Clydesdale Horse

Founded in 1910 in London, Our Dumb Friends’ League worked to ensure the welfare of animals used in the war. The League continues its mandate today in Denver, Colorado.
Credit: Library and Archives Canada, Acc. No. 1983-28-302.

While the memories and images of wastage often prevail when considering the use of animals in the First World War, it should be noted that many of the men were deeply impacted by their suffering. In his memoirs, Sniper Frank S. Iriam relates the following account of a Clydesdale horse with affection:

“We had an old roman-nosed Clydesdale in the transport that was a veteran and had been with the battalion through many battles. He had been wounded, shell-shocked and gassed. Now when he was taken to a bad place that was under fire, he knew what to expect. He would shiver, tremble all over, and break out in a sweat and whinny softly for sympathy. That old Clyde had real courage for he never baulked or refused to go… It seemed to get your goat worse than seeing men cut up. The men have an idea what it is all about but the horses have to take it as it comes and say nothing.”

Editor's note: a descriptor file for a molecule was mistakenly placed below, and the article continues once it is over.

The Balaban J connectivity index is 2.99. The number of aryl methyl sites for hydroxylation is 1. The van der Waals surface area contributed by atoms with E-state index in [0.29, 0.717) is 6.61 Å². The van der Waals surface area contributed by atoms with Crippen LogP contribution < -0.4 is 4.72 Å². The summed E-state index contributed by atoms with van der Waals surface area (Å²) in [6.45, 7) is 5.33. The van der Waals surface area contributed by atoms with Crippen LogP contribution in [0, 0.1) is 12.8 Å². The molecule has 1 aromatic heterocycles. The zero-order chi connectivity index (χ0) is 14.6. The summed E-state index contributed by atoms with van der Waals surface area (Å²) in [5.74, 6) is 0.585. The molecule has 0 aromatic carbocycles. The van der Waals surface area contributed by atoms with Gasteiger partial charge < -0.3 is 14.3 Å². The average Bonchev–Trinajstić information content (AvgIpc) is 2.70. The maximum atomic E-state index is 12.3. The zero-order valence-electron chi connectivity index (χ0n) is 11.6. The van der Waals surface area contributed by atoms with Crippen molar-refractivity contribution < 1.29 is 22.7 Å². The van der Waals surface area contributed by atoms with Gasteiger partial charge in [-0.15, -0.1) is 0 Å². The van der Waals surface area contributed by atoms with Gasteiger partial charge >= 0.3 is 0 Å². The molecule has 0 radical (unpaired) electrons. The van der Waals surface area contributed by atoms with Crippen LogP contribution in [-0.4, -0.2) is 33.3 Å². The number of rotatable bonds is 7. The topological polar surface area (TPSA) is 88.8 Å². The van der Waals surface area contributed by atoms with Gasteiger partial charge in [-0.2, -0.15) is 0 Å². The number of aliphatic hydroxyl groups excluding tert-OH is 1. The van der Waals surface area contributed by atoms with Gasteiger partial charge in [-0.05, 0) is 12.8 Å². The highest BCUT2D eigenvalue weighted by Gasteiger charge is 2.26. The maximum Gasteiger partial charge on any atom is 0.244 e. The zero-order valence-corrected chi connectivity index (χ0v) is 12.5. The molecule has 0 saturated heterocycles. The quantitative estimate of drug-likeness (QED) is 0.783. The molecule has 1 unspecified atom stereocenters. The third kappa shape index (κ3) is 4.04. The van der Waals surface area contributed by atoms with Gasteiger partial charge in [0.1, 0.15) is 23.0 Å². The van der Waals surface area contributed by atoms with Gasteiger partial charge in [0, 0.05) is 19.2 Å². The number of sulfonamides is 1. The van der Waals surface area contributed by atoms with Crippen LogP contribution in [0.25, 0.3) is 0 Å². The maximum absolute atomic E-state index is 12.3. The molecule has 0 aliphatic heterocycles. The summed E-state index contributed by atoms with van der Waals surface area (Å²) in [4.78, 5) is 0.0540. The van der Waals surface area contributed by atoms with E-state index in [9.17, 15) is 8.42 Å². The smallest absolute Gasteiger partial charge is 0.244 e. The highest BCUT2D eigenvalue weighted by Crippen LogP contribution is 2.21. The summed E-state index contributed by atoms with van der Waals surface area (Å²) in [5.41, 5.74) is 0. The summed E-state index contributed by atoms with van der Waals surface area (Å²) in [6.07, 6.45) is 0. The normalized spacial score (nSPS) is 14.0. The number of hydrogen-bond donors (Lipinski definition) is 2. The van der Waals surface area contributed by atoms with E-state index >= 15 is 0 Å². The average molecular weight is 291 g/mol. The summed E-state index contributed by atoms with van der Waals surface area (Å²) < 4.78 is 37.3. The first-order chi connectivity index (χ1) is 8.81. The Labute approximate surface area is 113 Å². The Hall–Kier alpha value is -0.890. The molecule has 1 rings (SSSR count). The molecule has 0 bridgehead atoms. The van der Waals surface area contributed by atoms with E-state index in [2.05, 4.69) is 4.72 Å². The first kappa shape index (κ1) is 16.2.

(Glenn R. Iriam, In The Trenches – 1914-1918, p. 189)

Horses were employed in a myriad of positions, conventional or not. Pictured here is an Army Motor Car at Lark Hill, Salisbury, pulled by horses. [1915.]
Credit: Canada. Dept. of National Defence/Library and Archives Canada/PA-004964.
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